Dynamic device discovery – If an iSCSI node exposes many targets, such as an iSCSI to Fibre-Channel bridge, you can supply the iSCSI node IP address/port combination and allow the iSCSI initiator to use the SendTargets features to perform device discovery.
Two dynamic device discovery methods are available:
SendTargets - If an iSCSI node exposes a large number of targets, such as an iSCSI to Fibre-Channel bridge, you can supply the iSCSI node IP address/port combination and allow the iSCSI initiator to use the SendTargets features to perform the device discovery.
iSNS - iSNS (Internet Storage Name Service) allows the iSCSI initiator to discover the targets to which it has access using as little configuration information as possible. It also provides state change notification to notify the iSCSI initiator when changes in the operational state of storage nodes occur. To use the iSNS discovery method, you can supply the iSNS server address/port combination and allow the iSCSI initiator to query the iSNS servers that you specified to perform the device discovery. The default port for the iSNS server is 3205. For more information about iSNS, see RFC 4171:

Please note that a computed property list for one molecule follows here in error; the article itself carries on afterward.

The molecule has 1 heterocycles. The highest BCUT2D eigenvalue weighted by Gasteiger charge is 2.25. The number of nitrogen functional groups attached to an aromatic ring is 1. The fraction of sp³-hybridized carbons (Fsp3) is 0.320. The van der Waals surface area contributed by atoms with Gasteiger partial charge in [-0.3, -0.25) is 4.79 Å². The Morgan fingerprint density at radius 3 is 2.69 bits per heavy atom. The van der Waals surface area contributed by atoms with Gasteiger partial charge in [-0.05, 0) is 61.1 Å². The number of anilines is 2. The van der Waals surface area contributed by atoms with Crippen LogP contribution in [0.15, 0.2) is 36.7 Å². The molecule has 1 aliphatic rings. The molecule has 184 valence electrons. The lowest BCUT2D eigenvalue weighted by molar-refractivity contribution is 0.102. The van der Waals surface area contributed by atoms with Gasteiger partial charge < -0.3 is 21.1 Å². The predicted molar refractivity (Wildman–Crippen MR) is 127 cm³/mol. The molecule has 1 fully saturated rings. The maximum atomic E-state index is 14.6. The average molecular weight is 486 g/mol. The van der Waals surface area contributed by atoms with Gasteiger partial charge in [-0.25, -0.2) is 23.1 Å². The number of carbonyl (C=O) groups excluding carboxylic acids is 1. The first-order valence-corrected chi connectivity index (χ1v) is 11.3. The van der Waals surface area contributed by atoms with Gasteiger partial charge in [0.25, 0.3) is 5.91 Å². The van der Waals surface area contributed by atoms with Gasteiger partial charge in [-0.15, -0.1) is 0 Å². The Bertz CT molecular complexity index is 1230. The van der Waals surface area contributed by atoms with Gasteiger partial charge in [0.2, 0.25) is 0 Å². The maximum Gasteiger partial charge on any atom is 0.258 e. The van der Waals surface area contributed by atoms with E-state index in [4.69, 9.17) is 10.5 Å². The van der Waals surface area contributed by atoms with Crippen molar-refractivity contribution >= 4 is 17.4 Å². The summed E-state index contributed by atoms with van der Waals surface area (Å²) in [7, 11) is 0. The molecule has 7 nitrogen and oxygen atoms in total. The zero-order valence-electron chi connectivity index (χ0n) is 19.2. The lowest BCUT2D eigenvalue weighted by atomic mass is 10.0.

The iSNS discovery service provides an administrative model to discover all targets in a network.
For more information about setting up Solaris iSNS support, see Chapter 15, Configuring and Managing the Solaris Internet Storage Name Service (iSNS).
Static device discovery – If an iSCSI node has few targets or if you want to restrict the targets that the initiator attempts to access, you can statically configure the target-name by using the following static target address naming convention:
You can determine the static target address from the array's management tool.
Do not configure an iSCSI target to be discovered by both static and dynamic device discovery methods. The consequence of using redundant discovery methods might be slow performance when the initiator is communicating with the iSCSI target device.